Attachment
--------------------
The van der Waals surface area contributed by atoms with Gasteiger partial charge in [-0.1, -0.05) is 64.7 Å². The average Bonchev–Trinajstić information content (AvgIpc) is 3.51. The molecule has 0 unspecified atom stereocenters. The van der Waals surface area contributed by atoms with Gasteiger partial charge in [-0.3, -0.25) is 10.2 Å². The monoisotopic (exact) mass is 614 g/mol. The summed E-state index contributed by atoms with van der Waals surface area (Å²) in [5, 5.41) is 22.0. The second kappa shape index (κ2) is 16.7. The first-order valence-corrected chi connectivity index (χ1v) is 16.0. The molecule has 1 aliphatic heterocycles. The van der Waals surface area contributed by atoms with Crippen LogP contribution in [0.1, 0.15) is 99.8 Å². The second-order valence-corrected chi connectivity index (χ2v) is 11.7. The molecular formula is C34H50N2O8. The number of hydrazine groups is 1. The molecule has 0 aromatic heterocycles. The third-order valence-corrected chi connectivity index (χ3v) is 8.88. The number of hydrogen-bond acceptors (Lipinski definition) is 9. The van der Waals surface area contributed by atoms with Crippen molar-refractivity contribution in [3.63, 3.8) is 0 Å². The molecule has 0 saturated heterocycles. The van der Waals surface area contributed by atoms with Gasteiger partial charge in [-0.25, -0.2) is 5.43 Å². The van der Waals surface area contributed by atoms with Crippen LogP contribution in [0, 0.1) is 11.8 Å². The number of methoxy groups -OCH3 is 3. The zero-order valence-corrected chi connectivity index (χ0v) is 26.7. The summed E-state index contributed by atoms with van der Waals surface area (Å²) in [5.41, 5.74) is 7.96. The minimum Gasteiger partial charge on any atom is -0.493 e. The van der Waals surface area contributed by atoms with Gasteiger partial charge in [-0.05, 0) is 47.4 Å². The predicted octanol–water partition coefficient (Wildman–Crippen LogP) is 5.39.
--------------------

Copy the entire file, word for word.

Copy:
The van der Waals surface area contributed by atoms with Gasteiger partial charge in [-0.1, -0.05) is 64.7 Å². The average Bonchev–Trinajstić information content (AvgIpc) is 3.51. The molecule has 0 unspecified atom stereocenters. The van der Waals surface area contributed by atoms with Gasteiger partial charge in [-0.3, -0.25) is 10.2 Å². The monoisotopic (exact) mass is 614 g/mol. The summed E-state index contributed by atoms with van der Waals surface area (Å²) in [5, 5.41) is 22.0. The second kappa shape index (κ2) is 16.7. The first-order valence-corrected chi connectivity index (χ1v) is 16.0. The molecule has 1 aliphatic heterocycles. The van der Waals surface area contributed by atoms with Crippen LogP contribution in [0.1, 0.15) is 99.8 Å². The second-order valence-corrected chi connectivity index (χ2v) is 11.7. The molecular formula is C34H50N2O8. The number of hydrazine groups is 1. The molecule has 0 aromatic heterocycles. The third-order valence-corrected chi connectivity index (χ3v) is 8.88. The number of hydrogen-bond acceptors (Lipinski definition) is 9. The van der Waals surface area contributed by atoms with Crippen molar-refractivity contribution in [3.63, 3.8) is 0 Å². The molecule has 0 saturated heterocycles. The van der Waals surface area contributed by atoms with Gasteiger partial charge in [-0.25, -0.2) is 5.43 Å². The van der Waals surface area contributed by atoms with Crippen LogP contribution in [0, 0.1) is 11.8 Å². The number of methoxy groups -OCH3 is 3. The zero-order valence-corrected chi connectivity index (χ0v) is 26.7. The summed E-state index contributed by atoms with van der Waals surface area (Å²) in [5.41, 5.74) is 7.96. The minimum Gasteiger partial charge on any atom is -0.493 e. The van der Waals surface area contributed by atoms with Gasteiger partial charge in [-0.05, 0) is 47.4 Å². The predicted octanol–water partition coefficient (Wildman–Crippen LogP) is 5.39.